About Bento

At my office, everyone eats lunch at their desk. One might attribute this to the fact that they’re all workaholics, who can’t separate themselves from their computers long enough to eat a decent meal, but there’s more to it than that. Lunchtime is also the time of day when we all slow down. Whether that means joking with coworkers or stealing a few minutes of sleep, the importance of the lunch hour is not to be underestimated. When I realized this, I decided that I would make an effort to eat lunch at work as often as possible.

Having decided this, I was left with two options: either make a box lunch (bento) for myself or pick up something at the store. I certainly wouldn’t be alone if I chose the latter option – convenience store pasta is particularly popular in my office – but making one’s own lunch is potentially both healthier and more economical.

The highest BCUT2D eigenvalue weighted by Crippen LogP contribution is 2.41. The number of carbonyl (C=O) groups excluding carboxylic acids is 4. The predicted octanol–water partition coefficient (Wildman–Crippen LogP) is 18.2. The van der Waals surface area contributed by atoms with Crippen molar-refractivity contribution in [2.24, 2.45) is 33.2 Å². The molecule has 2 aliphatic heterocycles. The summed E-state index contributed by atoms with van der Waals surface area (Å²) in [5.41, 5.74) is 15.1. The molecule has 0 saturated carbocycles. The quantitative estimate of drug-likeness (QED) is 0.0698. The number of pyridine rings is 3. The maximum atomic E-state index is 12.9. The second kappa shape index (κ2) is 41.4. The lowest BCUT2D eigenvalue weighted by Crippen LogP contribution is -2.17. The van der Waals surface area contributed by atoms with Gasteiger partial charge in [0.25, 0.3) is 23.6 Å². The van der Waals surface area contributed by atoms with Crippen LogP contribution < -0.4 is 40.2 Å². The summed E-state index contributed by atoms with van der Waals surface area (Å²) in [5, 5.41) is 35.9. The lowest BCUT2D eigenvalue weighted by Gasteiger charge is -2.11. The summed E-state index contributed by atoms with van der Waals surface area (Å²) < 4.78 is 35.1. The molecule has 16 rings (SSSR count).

There’s a great wealth of resources on making bento. I sometimes take out books from the library, or go to Makiko Itoh’s amazing Just Bento for inspiration, but most of the time my lunches are some combination of rice, salad and carefully reserved leftovers from dinner the night before.  I try to pay attention to flavor (since everything is cold by lunchtime, everything is seasoned a little more than usual) and color (because a variety makes those cold dishes look more appetizing) – but for the most part, making bento is a quick, stress-free part of my morning routine. With a little forethought, it takes less time to put lunch together than it does to take a shower and dry my hair.

If that doesn’t convince you that making bentos is worth a try, check out the Just Bento page titled How bento lunches helped me lose 30+ lbs (so far).

If you’re interested in trying your hand at packing box lunches for yourself or your loved ones, or if, for whatever reason, you have something invested in what I eat for lunch, check back for weekly bento updates!



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